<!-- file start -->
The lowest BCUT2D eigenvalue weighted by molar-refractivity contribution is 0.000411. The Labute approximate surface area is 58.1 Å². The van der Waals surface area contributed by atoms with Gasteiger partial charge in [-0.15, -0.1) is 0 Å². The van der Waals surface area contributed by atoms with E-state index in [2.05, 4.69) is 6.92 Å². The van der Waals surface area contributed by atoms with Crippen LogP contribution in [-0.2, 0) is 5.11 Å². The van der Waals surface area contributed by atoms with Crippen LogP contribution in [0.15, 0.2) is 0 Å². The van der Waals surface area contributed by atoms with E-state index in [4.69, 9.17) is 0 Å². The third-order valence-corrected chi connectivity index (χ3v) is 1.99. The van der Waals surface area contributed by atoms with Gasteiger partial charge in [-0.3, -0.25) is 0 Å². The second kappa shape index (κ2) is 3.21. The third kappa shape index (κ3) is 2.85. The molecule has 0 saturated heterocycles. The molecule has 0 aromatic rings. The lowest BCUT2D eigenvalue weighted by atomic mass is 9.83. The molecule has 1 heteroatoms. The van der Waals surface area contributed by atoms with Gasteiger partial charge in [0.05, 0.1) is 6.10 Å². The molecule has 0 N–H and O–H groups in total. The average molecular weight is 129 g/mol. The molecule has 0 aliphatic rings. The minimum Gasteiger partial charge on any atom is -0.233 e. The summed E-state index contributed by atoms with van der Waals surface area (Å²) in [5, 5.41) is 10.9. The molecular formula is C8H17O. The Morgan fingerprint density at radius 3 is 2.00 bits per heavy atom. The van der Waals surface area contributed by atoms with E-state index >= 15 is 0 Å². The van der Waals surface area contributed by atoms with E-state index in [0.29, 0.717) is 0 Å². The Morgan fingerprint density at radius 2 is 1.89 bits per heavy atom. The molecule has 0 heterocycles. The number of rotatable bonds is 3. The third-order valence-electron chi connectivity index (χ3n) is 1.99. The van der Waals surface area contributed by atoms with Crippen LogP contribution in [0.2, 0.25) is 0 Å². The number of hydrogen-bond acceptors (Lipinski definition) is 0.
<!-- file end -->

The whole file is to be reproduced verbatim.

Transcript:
The lowest BCUT2D eigenvalue weighted by molar-refractivity contribution is 0.000411. The Labute approximate surface area is 58.1 Å². The van der Waals surface area contributed by atoms with Gasteiger partial charge in [-0.15, -0.1) is 0 Å². The van der Waals surface area contributed by atoms with E-state index in [2.05, 4.69) is 6.92 Å². The van der Waals surface area contributed by atoms with Crippen LogP contribution in [-0.2, 0) is 5.11 Å². The van der Waals surface area contributed by atoms with Crippen LogP contribution in [0.15, 0.2) is 0 Å². The van der Waals surface area contributed by atoms with E-state index in [4.69, 9.17) is 0 Å². The third-order valence-corrected chi connectivity index (χ3v) is 1.99. The van der Waals surface area contributed by atoms with Gasteiger partial charge in [-0.3, -0.25) is 0 Å². The second kappa shape index (κ2) is 3.21. The third kappa shape index (κ3) is 2.85. The molecule has 0 saturated heterocycles. The molecule has 0 aromatic rings. The lowest BCUT2D eigenvalue weighted by atomic mass is 9.83. The molecule has 1 heteroatoms. The van der Waals surface area contributed by atoms with Gasteiger partial charge in [0.05, 0.1) is 6.10 Å². The molecule has 0 N–H and O–H groups in total. The average molecular weight is 129 g/mol. The molecule has 0 aliphatic rings. The minimum Gasteiger partial charge on any atom is -0.233 e. The summed E-state index contributed by atoms with van der Waals surface area (Å²) in [5, 5.41) is 10.9. The molecular formula is C8H17O. The Morgan fingerprint density at radius 3 is 2.00 bits per heavy atom. The van der Waals surface area contributed by atoms with E-state index >= 15 is 0 Å². The van der Waals surface area contributed by atoms with E-state index in [0.29, 0.717) is 0 Å². The Morgan fingerprint density at radius 2 is 1.89 bits per heavy atom. The molecule has 0 heterocycles. The number of rotatable bonds is 3. The third-order valence-electron chi connectivity index (χ3n) is 1.99. The van der Waals surface area contributed by atoms with Crippen LogP contribution in [0.2, 0.25) is 0 Å². The number of hydrogen-bond acceptors (Lipinski definition) is 0.